What is SLO?
SLO means Student Learning Outcome. The Academic Senate for California Community Colleges has given the following definition: "Student Learning Outcomes refer to overarching specific observable characteristics developed by local faculty that allow them to determine or demonstrate evidence that learning has occurred as a result of a specific course, program, activity or process."
What levels of learning outcomes are there?
Course Outcome: Course outcomes express higher level thinking skills that integrate the content and activities. These are measurable or observable and demonstrate an overarching understanding and application of a subject beyond the specific course content. Outcomes can be measured or observed as a behavior, skill, or discrete useable knowledge and are supported by the content of a course. A typical course may have 1-2 course outcomes.
Program Outcome: Program outcomes represent skills and concepts students will learn related to a specific discipline upon completion of a degree or certificate. These outcomes cut across the different courses in the program. A typical program may have 2-4 program outcomes.
General Education Outcome: General Education outcomes represent skills and concepts students will learn upon completion of the general education requirements for a degree or transfer to a 4-year institution. These outcomes are broad based and cut across the curriculum bringing coherence and connection to the learning experience. Imbedded in these are the greater goals of critical thinking and life-long learning. The GE outcomes are 1) Reasoning Skills, 2) Communication Skills, 3) Global Awareness, and 4) Social Responsibility and Personal Development.
In addition there are service outcomes for nonacademic areas. A service outcome describes the primary service(s) provided by an area and how that service assists or aids the students in achieving their learning outcomes. In cases where the personnel in the area have direct contact with students, the service outcome describes how students directly benefit. In the case where personnel have no contact or only indirect contact with students, the service outcome may describe how what is done assists the faculty and staff in their contact with students.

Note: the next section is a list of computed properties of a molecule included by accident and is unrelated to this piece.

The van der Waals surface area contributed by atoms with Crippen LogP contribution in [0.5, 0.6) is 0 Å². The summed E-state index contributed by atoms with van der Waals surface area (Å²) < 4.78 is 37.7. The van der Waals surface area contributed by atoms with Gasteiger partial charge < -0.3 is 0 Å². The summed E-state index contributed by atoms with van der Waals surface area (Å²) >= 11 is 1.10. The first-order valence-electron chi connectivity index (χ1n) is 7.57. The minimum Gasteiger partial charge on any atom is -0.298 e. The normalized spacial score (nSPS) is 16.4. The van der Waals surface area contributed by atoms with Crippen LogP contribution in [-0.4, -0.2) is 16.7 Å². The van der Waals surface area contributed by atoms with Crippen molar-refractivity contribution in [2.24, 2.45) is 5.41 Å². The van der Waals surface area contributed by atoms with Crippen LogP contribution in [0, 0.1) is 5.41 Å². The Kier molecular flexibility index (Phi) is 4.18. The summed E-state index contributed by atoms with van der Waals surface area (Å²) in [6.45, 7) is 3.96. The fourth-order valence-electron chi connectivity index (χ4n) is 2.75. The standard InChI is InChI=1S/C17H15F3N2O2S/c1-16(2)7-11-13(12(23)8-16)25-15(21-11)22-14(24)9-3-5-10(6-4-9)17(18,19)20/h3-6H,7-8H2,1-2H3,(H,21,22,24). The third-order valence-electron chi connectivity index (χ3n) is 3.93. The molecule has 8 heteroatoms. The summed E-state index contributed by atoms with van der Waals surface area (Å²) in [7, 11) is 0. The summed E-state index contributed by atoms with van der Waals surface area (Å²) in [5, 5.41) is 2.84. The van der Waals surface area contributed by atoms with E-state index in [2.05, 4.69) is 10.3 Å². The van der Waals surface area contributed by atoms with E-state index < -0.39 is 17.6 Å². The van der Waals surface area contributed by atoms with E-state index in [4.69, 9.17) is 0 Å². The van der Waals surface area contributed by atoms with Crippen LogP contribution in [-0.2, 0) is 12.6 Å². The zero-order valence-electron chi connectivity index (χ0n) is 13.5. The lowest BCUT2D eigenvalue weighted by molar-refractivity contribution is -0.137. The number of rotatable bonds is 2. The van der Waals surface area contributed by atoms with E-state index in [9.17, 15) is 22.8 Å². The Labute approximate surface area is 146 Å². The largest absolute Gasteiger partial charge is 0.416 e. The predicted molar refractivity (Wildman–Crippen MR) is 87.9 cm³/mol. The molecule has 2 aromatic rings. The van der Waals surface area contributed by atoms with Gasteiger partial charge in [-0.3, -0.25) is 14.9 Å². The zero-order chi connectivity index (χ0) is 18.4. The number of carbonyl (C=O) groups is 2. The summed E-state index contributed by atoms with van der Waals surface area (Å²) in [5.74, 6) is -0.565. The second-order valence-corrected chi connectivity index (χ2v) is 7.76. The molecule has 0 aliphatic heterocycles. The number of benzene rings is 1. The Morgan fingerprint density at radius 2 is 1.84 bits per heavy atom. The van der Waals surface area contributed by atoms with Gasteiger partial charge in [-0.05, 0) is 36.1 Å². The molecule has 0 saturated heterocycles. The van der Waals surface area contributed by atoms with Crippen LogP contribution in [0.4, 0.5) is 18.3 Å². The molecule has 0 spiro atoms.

For example, a maintenance department may enable the faculty and staff to serve students by making sure that classrooms and offices are kept in good condition. SSD may assist students in achieving their learning outcomes by providing any needed accommodations. Academic Affairs my enhance student success by making sure that information is accurate and available in a timely manner.
How is a course outcome different from a course objective?
A course objective addresses the skills, tools, or content that enable a student to engage in a particular subject. They are tied directly to specific course content. A typical course will have 5-7 course objectives and many more lesson objectives.
A course outcome refers to an overarching understanding and application that goes beyond specific course content. It refers to what students taek away from the course that they can use in other courses or in life. A typical course will have only one or two outcomes.
A good way to understand the difference is to think back to one of your favorite undergraduate classes (not in your major). Could you pass the final exam of that class today? Probably not - because you couldn't meet the course objectives. Did you get something out of that class that you used in other classes or that you still use today? If yes, then that is the outcome.
What is a SLOAC?
SLOAC is the Student Learning Outcome Assessment Cycle. It is how we know the student has met the outcome. SLOAC is the process of gathering assessment information and making adjustments based on that data.